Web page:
BY SCOTT POWERS
For the Sun-Times
Blackhawks defenseman Trevor van Riemsdyk always has impressed his older brother, James. But he really showed him something by how he handled adversity the last couple of years.
James, a forward for the Toronto Maple Leafs, watched as Trevor endured a season-ending broken ankle at the University of New Hampshire in January 2014, a fractured knee with the Hawks in November 2014 and a wrist injury with the Rockford IceHogs in March 2015. As a result, Trevor had two surgeries and played a total of 56 games in two seasons.
Despite that, James said he never witnessed Trevor feel sorry for himself. The work ethic stayed strong. The smile never disappeared. His positive attitude kept pushing him forward.
‘‘Just how he was able to stay even-keeled through the whole process was impressive,’’ said James, who recently suffered a broken foot. ‘‘He’s always been driven and determined, and him going through all those injuries really highlighted those traits about him.’’
Being away from hockey so much in the last couple of years has made Trevor van Riemsdyk grateful to be on the ice consistently this season. He has remained healthy and has played in all 48 of the Hawks’ games.
Van Riemsdyk is still technically an NHL rookie, and that has been noticeable at times. His minus-3 goal differential in five-on-five play is an indicator of that. He has been used in a more offensive role lately, which has helped his plus/minus and increased his shot attempts. He is a plus-2 during the Hawks’ 11-game winning streak.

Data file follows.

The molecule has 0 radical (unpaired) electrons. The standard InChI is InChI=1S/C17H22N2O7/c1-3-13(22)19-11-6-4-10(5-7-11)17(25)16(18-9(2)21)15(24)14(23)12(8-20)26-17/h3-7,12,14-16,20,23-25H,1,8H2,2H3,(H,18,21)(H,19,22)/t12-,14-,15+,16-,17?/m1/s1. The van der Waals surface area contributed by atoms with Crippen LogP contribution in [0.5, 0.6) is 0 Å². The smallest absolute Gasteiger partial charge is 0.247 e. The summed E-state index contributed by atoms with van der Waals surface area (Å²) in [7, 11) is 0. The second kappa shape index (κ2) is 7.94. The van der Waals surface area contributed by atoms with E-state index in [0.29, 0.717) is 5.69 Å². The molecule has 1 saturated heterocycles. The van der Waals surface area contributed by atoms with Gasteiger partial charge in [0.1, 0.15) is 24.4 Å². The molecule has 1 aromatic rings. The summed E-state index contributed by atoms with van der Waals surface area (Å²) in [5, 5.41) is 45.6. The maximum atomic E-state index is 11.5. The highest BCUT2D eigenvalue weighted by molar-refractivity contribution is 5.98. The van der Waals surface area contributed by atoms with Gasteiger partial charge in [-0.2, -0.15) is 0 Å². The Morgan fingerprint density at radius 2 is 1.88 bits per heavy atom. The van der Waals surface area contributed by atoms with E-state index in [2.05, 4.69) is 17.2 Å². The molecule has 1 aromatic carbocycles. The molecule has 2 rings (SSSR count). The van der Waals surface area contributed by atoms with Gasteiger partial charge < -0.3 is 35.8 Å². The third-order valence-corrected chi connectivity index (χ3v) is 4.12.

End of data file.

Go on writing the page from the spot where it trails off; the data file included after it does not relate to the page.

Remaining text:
Van Riemsdyk said he has been striving to play a more consistent game.
‘‘As far as consistency goes, you want to be consistent night to night and not just have a good game here and there or mix in a terrible one in between good ones,’’ he said. ‘‘You’ve got to find that consistency where they can count on you to be reliable and know what they’re getting from you.’’
Hawks coach Joel Quenneville has shown confidence in van Riemsdyk by playing him significant minutes and giving him a role on the penalty kill. Van Riemsdyk ranks first on the team and is tied for 11th in the league with 97 blocked shots. He also is averaging 20 minutes, 9 seconds of ice time, only eight seconds fewer than Johnny Oduya averaged last season.
Quenneville said he likes the development he has seen in van Riemsdyk this season.
‘‘I think we’re using him in a lot of different situations,’’ Quenneville said. ‘‘Playing both sides helps our team, [and he] gets more ice time because of that. He got some assignments earlier in the year where he was against top lines or second lines. He gets responsibilities in our own end, as well, and he’ll get better at killing plays.
‘‘But we still like the way he handles the puck, moves it, sees plays. And defending, with more experience, he’ll only get better as he goes.’’
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